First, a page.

A cotton picker was photographed by G.D. Fronabarger. The name, place and date are unknown.
It might have been taken in 1947.
A story in the Southeast Missourian's annual Achievement Edition of Jan. 31, 1948 included a photograph of cotton pickers.
Not way down in Dixie, but in Scott County where cotton is a major crop. In the lower counties of southeast Missouri--Scott, Mississippi, New Madrid, Pemiscot and Dunklin--cotton provides the major source of farm income, although in recent years being closely approached by the soybean. Cape County lies on the northern boundary of the cotton country, the crop being found in the south part of the county but not in the north section.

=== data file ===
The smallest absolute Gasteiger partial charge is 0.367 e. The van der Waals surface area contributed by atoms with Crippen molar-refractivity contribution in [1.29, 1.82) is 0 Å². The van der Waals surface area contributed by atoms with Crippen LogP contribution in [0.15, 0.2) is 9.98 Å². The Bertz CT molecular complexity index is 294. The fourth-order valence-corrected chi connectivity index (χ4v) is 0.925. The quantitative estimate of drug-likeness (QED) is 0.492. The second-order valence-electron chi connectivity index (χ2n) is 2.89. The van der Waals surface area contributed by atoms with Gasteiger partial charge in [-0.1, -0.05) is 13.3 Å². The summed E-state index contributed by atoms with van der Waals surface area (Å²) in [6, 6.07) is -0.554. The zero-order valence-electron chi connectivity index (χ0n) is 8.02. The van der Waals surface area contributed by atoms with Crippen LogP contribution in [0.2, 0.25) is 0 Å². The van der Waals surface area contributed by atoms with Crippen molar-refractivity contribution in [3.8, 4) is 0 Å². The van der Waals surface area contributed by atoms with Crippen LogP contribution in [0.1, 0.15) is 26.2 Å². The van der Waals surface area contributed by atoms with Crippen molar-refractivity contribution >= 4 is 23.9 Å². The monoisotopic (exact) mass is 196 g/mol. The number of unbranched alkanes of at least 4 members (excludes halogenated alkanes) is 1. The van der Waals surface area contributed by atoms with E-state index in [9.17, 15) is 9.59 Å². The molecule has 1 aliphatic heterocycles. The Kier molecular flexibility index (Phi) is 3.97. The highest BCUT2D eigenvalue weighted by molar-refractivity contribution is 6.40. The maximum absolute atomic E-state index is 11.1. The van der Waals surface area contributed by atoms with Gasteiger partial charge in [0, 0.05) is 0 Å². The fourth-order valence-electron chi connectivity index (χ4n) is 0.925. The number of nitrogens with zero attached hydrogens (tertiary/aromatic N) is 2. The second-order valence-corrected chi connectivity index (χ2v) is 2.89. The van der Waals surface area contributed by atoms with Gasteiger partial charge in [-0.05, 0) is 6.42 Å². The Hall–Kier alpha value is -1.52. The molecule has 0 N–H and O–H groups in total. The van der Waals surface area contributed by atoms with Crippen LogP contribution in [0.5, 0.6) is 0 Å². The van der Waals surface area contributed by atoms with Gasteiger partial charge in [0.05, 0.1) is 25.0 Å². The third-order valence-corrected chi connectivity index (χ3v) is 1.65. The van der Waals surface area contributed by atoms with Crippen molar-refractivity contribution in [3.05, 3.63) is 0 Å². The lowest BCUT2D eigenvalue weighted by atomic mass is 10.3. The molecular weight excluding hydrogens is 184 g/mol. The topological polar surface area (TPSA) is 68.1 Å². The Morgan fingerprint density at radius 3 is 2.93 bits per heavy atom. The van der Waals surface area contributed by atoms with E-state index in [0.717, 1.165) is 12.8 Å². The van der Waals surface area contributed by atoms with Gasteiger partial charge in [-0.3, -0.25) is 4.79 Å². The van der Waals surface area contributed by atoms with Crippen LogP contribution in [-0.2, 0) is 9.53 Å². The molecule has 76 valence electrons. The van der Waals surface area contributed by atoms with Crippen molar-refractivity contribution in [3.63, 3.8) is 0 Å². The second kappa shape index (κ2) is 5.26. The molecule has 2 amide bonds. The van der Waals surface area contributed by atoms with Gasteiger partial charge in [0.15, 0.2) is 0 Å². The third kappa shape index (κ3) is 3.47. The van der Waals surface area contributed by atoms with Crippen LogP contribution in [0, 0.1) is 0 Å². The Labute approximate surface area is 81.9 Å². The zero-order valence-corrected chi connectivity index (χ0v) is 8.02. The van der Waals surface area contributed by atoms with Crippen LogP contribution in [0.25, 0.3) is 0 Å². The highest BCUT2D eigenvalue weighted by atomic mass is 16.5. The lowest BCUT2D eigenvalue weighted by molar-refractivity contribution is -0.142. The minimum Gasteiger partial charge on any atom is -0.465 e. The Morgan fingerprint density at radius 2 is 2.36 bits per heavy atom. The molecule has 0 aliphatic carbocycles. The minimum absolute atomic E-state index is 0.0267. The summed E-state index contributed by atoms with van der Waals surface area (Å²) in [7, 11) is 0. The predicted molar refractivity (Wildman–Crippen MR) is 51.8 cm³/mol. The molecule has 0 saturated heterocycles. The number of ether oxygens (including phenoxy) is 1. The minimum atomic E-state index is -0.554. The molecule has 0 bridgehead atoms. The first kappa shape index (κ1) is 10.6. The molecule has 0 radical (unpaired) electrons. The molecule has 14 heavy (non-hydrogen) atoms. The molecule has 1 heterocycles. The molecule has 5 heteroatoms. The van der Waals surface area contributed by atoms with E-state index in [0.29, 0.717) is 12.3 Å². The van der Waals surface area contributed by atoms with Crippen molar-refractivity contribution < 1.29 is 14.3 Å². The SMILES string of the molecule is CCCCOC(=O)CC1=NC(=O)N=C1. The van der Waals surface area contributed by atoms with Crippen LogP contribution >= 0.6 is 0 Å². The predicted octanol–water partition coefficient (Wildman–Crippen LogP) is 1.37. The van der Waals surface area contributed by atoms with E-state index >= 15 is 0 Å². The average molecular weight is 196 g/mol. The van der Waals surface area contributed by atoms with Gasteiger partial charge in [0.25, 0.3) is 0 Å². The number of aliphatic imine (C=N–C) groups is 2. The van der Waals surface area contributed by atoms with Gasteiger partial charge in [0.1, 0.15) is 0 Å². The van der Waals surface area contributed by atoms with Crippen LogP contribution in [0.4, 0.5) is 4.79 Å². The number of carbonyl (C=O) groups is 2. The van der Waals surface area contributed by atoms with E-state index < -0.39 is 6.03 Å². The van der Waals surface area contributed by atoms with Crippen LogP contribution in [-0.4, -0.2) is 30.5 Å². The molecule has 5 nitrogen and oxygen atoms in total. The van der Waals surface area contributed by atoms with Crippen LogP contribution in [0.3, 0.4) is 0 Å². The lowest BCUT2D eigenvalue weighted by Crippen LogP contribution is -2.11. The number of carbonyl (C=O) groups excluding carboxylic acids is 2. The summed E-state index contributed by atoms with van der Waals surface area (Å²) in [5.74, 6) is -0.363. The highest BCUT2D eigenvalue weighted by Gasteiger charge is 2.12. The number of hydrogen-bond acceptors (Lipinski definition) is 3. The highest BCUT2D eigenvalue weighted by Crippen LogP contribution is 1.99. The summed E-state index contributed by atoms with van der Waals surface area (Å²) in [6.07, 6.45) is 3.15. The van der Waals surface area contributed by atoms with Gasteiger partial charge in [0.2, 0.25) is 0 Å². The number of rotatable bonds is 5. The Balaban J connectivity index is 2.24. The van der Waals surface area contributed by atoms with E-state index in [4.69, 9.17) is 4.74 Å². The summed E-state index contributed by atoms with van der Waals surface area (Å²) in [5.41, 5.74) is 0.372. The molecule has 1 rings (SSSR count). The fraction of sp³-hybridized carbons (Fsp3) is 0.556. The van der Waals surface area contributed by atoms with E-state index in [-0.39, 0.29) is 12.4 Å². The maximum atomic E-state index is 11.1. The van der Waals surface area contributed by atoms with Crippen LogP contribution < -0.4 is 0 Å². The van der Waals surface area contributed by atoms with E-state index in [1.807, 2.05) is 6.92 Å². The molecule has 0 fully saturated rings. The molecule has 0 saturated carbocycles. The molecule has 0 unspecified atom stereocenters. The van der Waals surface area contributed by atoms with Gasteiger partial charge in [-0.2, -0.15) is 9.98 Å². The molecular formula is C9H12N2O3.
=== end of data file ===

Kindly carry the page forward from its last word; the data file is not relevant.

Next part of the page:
C.M. Barnes, a cotton farming authority at Marston, Mo., explained the problem with harvesting the cotton crop mechanically:
Mechanical cotton harvesters are available which under favorable conditions will retrieve from 70 to 90 percent of the crop, but so mixed with leaf and trash that it will not gin to a grade that compares with hand-picked cotton. These machines are heavy and complicated; they are yet too expensive to be relied upon to harvest any major portion of the crop. For some years, therefore, the cotton acreage must be limited to the supply of labor to harvest the crop satisfactorily.